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Cablevision: Metered Billing Confuses Customers
Wants consumers to consume more 'drug,' not less...
by Karl Bode 06:25PM Tuesday Apr 07 2009
Buried in a Yankee Group write up of last week's Cable Show conference in DC is an interesting nugget from Cablevision. At a roundtable at the show regarding capping and metered billing, Cablevision's Senior VP of Corporate Engineering & Technology, Jim Blackley, didn't exactly sound enamored by the idea of billing by the byte. Cablevision seems particularly concerned that the shift to metered billing would simply confuse users:
quote:
Blackley, noting that the company compete with Verizon’s FiOS and AT&T’s U-Verse products, came down squarely against the idea saying, "we don’t want to give consumers more to think about." Blackley also had the quote of the day. Speaking of bit caps and not wanting to complicate the issue for consumers, he said, "we think [broadband] is a pretty powerful drug and we want people to consume more of it."
Cablevision of course is doing battle with FiOS in the relatively competitive NY metro market, and can't afford to give Verizon a marketing advantage (perhaps like those old SBC ads). That's in contrast to Time Warner Cable, who is only testing their metered billing model in non-FiOS neighborhoods. Also unlike Time Warner Cable, Cablevision is moving quickly to upgrade to DOCSIS 3.0, and is deploying a Wi-Fi network to add additional consumer value.

We asked Cablevision about their cap and metering plans and as was the case when we asked Verizon last year, the company says there's no plan to adopt per-byte billing but uses language that keeps the option open down the line. There are "no plans at this time to pursue a metered billing strategy for our Optimum Online broadband service," spokesman Jim Maiella tells me. Fear of giving Verizon any edge (aka competition) apparently is a strong deterrent.

The fear that metered billing would drive away confused customers that have grown used to flat-rate billing also has merit. A survey last fall conducted by Zeugma Systems found that 81% of consumers unsurprisingly don't like the idea of a cap and overages. 83% of polled customers either don't know what a gigabyte is, or have no idea how many they use.

Update: After additional conversations with Cablevision attempting to glean a more substantive position, spokesman Jim Maiella had this to say:
quote:
You seem to be tying our position on metered broadband to defensive competitive fear, as opposed to a pro-consumer product philosophy that - in the case of Optimum Online - goes back more than a decade. Don't forget, when our broadband service was first introduced into the market in 1997 it was a 10 Mbps downstream and 1Mbps upstream service. Those speeds would be highly competitive in today's marketplace, although we've since upgraded our base speeds to up to 15 Mbps down and 2 up. The attractiveness, value and competitive advantages of our products - all of them - become most clear and compelling when our customers use them.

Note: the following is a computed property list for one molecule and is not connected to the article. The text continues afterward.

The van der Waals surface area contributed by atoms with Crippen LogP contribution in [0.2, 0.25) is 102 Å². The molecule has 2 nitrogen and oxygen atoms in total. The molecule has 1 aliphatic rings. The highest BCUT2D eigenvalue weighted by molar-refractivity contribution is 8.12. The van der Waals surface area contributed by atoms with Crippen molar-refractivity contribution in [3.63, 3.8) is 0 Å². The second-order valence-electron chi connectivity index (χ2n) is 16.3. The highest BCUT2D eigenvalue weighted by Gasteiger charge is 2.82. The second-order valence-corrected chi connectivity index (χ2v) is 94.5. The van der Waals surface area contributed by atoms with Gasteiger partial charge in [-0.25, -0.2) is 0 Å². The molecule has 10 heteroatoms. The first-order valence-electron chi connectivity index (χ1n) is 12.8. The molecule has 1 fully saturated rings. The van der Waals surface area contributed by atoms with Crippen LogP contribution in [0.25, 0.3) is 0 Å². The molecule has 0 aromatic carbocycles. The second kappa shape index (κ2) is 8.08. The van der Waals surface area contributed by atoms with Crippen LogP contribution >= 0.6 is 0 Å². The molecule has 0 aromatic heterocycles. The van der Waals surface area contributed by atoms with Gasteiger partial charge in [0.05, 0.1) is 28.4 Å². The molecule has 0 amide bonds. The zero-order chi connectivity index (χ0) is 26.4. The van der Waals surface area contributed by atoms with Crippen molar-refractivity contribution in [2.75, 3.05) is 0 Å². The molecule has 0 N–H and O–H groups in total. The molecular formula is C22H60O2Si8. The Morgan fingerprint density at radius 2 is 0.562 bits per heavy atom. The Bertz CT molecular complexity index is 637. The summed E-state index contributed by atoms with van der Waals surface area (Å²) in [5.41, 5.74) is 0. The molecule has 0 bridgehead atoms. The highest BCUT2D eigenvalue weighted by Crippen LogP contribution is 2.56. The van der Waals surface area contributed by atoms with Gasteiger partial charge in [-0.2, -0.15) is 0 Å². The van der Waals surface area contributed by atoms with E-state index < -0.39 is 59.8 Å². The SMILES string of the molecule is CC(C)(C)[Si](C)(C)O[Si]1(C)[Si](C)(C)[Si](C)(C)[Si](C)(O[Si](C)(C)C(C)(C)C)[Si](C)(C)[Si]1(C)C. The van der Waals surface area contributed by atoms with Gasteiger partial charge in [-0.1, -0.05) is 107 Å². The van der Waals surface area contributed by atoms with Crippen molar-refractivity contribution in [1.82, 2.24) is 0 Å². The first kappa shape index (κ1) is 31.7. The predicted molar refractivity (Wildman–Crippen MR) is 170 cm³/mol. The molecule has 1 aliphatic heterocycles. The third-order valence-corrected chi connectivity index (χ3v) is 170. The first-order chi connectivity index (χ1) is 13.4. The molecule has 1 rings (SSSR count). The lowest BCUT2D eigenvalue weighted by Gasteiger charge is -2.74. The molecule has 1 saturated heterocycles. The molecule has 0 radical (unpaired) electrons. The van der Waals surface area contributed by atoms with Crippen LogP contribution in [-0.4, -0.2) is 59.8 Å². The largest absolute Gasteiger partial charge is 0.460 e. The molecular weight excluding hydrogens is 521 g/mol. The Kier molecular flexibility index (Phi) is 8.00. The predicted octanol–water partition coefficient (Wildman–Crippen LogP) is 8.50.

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StudioTech
Off The Air

join:2001-10-10
Edison, NJ

They don't dare at this point

Not with Fios breathing down their neck.

funchords
Hello
Premium,MVM
join:2001-03-11
Yarmouth Port, MA
kudos:6

1 recommendation

Very nice Juxtaposition

Very nice Juxtaposition to »Time Warner COO: Metered Billing Is What Consumers Want

cdru
Go Colts
Premium,MVM
join:2003-05-14
Fort Wayne, IN
kudos:7

Re: Very nice Juxtaposition

Well, obviously customers want to confuse themselves. Shesh. Do the marketing drones have to spell everything out for the us.
tmc8080

join:2004-04-24
Brooklyn, NY
Reviews:
·Optimum Online
·ooma
·Verizon FiOS

More people are less stupid in NY Metro..

Whichever provider gives them the best 'bang for the buck' will have a sizeable chunk of the broadband market and will be profitable for future upgrades when they become necessary. What the other 4/5ths of the cable industry is heading for is a showdown with last mile telcos.

Down the line, one of three things will happen:

1. AT&T joins the cable industry in putting hard data bit number caps into it's broadband dsl package (a really stupid, short sighted move) which will move the rest of the industry that way.

2. AT&T gets serious about last mile upgrades and moves into FTTP 50-200mbit with g(X)ons.

3. A political firestorm over non-competitive markets will force some regulatory reforms which say that both last mile providers can't force customers to buy bit capped packages only.

In reality, they should be offering these bit capped deals at a substantial discount to their current unlimited offerings. To do anything else is to say that the cable industry in it's majority view has substantially changed terms of service to protect it's core VIDEO business-- and that's just the way it's going to be.

If AT&T decides to join the party.. maybe congress should revisit the issue of letting Telcos getting into the video business in the first place. As a carrot and stick.. IMO, I would use the VOIP as the bait to keeping the cable companies playing fair with last mile broadband.. you want to play cute.. either you'll be banned from providing VOIP services.. or we'll find a way to tax your business so much it wouldn't be worth billing by the byte (or with hard data caps) anymore.

Cablevision has a long-term perspective.. the rest of the industry is cutting into their broadband market to spite their video coax face.
patcat88

join:2002-04-05
Jamaica, NY
kudos:1

Re: More people are less stupid in NY Metro..

said by tmc8080: